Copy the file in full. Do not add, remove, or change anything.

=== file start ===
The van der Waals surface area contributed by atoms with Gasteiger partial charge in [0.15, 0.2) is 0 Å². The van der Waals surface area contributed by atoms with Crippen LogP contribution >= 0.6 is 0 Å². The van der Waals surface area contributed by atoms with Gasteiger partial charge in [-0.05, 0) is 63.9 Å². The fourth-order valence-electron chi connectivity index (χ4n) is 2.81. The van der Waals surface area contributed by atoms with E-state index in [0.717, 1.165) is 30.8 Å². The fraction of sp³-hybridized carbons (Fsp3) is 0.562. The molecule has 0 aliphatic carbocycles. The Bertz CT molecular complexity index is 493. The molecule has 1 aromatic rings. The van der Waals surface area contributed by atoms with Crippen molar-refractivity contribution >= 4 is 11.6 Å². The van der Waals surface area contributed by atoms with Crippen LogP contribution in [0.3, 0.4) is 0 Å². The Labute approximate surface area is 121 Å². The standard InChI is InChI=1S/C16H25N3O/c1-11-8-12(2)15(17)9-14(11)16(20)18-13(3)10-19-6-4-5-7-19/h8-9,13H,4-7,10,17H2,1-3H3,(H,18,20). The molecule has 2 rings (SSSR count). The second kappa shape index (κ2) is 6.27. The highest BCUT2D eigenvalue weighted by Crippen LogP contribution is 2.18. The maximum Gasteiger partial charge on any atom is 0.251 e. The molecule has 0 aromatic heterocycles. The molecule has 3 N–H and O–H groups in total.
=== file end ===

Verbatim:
The van der Waals surface area contributed by atoms with Gasteiger partial charge in [0.15, 0.2) is 0 Å². The van der Waals surface area contributed by atoms with Crippen LogP contribution >= 0.6 is 0 Å². The van der Waals surface area contributed by atoms with Gasteiger partial charge in [-0.05, 0) is 63.9 Å². The fourth-order valence-electron chi connectivity index (χ4n) is 2.81. The van der Waals surface area contributed by atoms with E-state index in [0.717, 1.165) is 30.8 Å². The fraction of sp³-hybridized carbons (Fsp3) is 0.562. The molecule has 0 aliphatic carbocycles. The Bertz CT molecular complexity index is 493. The molecule has 1 aromatic rings. The van der Waals surface area contributed by atoms with Crippen molar-refractivity contribution >= 4 is 11.6 Å². The van der Waals surface area contributed by atoms with Crippen LogP contribution in [0.3, 0.4) is 0 Å². The Labute approximate surface area is 121 Å². The standard InChI is InChI=1S/C16H25N3O/c1-11-8-12(2)15(17)9-14(11)16(20)18-13(3)10-19-6-4-5-7-19/h8-9,13H,4-7,10,17H2,1-3H3,(H,18,20). The molecule has 2 rings (SSSR count). The second kappa shape index (κ2) is 6.27. The highest BCUT2D eigenvalue weighted by Crippen LogP contribution is 2.18. The maximum Gasteiger partial charge on any atom is 0.251 e. The molecule has 0 aromatic heterocycles. The molecule has 3 N–H and O–H groups in total.